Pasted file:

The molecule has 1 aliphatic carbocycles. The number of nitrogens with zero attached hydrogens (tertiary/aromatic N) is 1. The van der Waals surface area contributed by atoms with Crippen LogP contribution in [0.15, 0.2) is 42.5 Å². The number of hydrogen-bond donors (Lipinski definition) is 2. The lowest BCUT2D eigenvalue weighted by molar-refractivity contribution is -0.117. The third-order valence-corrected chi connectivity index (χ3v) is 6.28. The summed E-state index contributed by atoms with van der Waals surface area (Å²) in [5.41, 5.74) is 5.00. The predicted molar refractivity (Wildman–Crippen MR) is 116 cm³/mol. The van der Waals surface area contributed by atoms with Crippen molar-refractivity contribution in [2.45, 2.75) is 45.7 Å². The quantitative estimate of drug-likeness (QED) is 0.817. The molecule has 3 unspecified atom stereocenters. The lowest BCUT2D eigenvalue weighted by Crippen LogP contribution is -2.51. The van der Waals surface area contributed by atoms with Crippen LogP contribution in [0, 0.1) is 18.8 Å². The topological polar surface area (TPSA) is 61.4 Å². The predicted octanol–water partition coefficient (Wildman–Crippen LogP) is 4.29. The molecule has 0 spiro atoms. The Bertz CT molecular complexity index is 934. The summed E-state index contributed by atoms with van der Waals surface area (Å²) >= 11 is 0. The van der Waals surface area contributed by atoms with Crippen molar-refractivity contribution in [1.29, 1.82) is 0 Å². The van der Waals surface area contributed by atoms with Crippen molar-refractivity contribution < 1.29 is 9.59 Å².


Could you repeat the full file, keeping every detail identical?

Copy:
The molecule has 1 aliphatic carbocycles. The number of nitrogens with zero attached hydrogens (tertiary/aromatic N) is 1. The van der Waals surface area contributed by atoms with Crippen LogP contribution in [0.15, 0.2) is 42.5 Å². The number of hydrogen-bond donors (Lipinski definition) is 2. The lowest BCUT2D eigenvalue weighted by molar-refractivity contribution is -0.117. The third-order valence-corrected chi connectivity index (χ3v) is 6.28. The summed E-state index contributed by atoms with van der Waals surface area (Å²) in [5.41, 5.74) is 5.00. The predicted molar refractivity (Wildman–Crippen MR) is 116 cm³/mol. The van der Waals surface area contributed by atoms with Crippen molar-refractivity contribution in [2.45, 2.75) is 45.7 Å². The quantitative estimate of drug-likeness (QED) is 0.817. The molecule has 3 unspecified atom stereocenters. The lowest BCUT2D eigenvalue weighted by Crippen LogP contribution is -2.51. The van der Waals surface area contributed by atoms with Crippen LogP contribution in [0, 0.1) is 18.8 Å². The topological polar surface area (TPSA) is 61.4 Å². The predicted octanol–water partition coefficient (Wildman–Crippen LogP) is 4.29. The molecule has 0 spiro atoms. The Bertz CT molecular complexity index is 934. The summed E-state index contributed by atoms with van der Waals surface area (Å²) >= 11 is 0. The van der Waals surface area contributed by atoms with Crippen molar-refractivity contribution in [1.29, 1.82) is 0 Å². The van der Waals surface area contributed by atoms with Crippen molar-refractivity contribution < 1.29 is 9.59 Å².